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Translated by Rev. Canon Roberts
Book IV Chapter 9: The siege and Relief of Ardea.[443 BC]
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Whilst this was going on in Rome, ambassadors came from Ardea, appealing, in the name of the ancient alliance and recently renewed treaty, for help for their city which was almost destroyed. They were not allowed, they said, to enjoy the peace which in pursuance of the soundest policy they had maintained with Rome, owing to internal disputes. The origin and occasion of these is said to have been party struggles, which have been and will be more ruinous to the majority of States than external wars or famine and pestilence or whatever else is ascribed to the wrath of the gods as the last evil which a State can suffer. |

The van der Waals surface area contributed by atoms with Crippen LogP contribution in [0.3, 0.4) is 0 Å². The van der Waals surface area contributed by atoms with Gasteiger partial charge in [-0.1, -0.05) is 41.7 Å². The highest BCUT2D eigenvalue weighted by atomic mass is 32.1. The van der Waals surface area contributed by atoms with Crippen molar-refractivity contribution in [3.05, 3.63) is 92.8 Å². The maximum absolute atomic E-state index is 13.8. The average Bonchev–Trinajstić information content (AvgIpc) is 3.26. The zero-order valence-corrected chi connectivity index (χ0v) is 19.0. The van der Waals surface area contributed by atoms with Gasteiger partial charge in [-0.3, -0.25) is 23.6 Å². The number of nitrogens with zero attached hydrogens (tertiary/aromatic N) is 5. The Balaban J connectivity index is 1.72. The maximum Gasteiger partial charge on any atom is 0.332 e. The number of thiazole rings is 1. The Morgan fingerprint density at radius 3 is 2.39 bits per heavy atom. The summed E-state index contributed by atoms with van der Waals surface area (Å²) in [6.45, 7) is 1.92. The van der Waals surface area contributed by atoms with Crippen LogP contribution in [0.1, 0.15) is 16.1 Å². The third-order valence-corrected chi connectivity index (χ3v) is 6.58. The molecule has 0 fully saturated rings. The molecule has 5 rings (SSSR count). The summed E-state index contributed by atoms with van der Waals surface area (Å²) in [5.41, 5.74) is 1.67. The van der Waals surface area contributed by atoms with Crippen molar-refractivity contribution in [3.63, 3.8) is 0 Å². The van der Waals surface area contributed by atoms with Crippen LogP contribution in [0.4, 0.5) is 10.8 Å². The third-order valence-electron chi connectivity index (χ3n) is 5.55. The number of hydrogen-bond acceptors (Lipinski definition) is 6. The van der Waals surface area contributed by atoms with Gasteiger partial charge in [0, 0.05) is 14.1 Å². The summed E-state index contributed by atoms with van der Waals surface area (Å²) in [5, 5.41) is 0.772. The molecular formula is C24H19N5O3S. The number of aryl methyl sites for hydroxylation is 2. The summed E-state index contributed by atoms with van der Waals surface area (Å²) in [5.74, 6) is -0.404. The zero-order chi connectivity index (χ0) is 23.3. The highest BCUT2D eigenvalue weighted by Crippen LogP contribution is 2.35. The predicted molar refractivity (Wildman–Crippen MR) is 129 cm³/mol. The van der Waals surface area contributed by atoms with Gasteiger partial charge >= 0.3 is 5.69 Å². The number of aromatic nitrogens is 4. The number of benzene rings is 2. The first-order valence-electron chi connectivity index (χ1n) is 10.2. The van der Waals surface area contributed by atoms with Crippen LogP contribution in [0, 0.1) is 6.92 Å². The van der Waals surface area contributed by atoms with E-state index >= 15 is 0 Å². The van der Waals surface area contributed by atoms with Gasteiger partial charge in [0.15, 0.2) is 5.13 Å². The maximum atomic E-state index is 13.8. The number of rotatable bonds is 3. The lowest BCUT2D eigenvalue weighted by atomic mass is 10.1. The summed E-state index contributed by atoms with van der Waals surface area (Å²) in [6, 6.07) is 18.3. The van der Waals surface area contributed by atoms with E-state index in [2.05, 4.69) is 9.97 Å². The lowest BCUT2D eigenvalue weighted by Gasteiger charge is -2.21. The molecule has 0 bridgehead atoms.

Two young men were courting a maiden of plebeian descent celebrated for her beauty. One of them, the girl's equal in point of birth, was encouraged by her guardians, who belonged to the same class; the other, a young noble captivated solely by her beauty, was supported by the sympathy and good-will of the nobility. Party feeling had even penetrated into the girl's home, for the mother, who wanted her daughter to make as splendid a match as possible, preferred the young noble, whilst the guardians, carrying their partisanship even into such a matter as this, were working for the man of their own class. As the matter could not be settled within the four walls of the house, they brought it into court. After hearing the appeals of the mother and of the guardians, the magistrates granted the disposal of the girl's hand in accordance with the mother's wishes. But violence won the day, for the guardians, after haranguing a number of their partisans in the Forum on the iniquity of the verdict, collected a body of men and carried off the maiden from her mother's house. They were met by a still more determined troop of nobles, assembled to follow their young comrade, who was furious at the outrage. A desperate fight ensued and the plebeians got the worst of it. In a very different spirit from the Roman plebs they marched fully armed, out of the city and took possession of a hill from which they raided the lands of the nobles and laid them waste with fire and sword. A multitude of artisans who had previously taken no part in the conflict, excited by the hope of plunder, joined them, and preparations were made to besiege the city. All the horrors of war were present in the city, as though it had been infected with the madness of the two young men who were seeking fatal nuptials out of their country's ruin.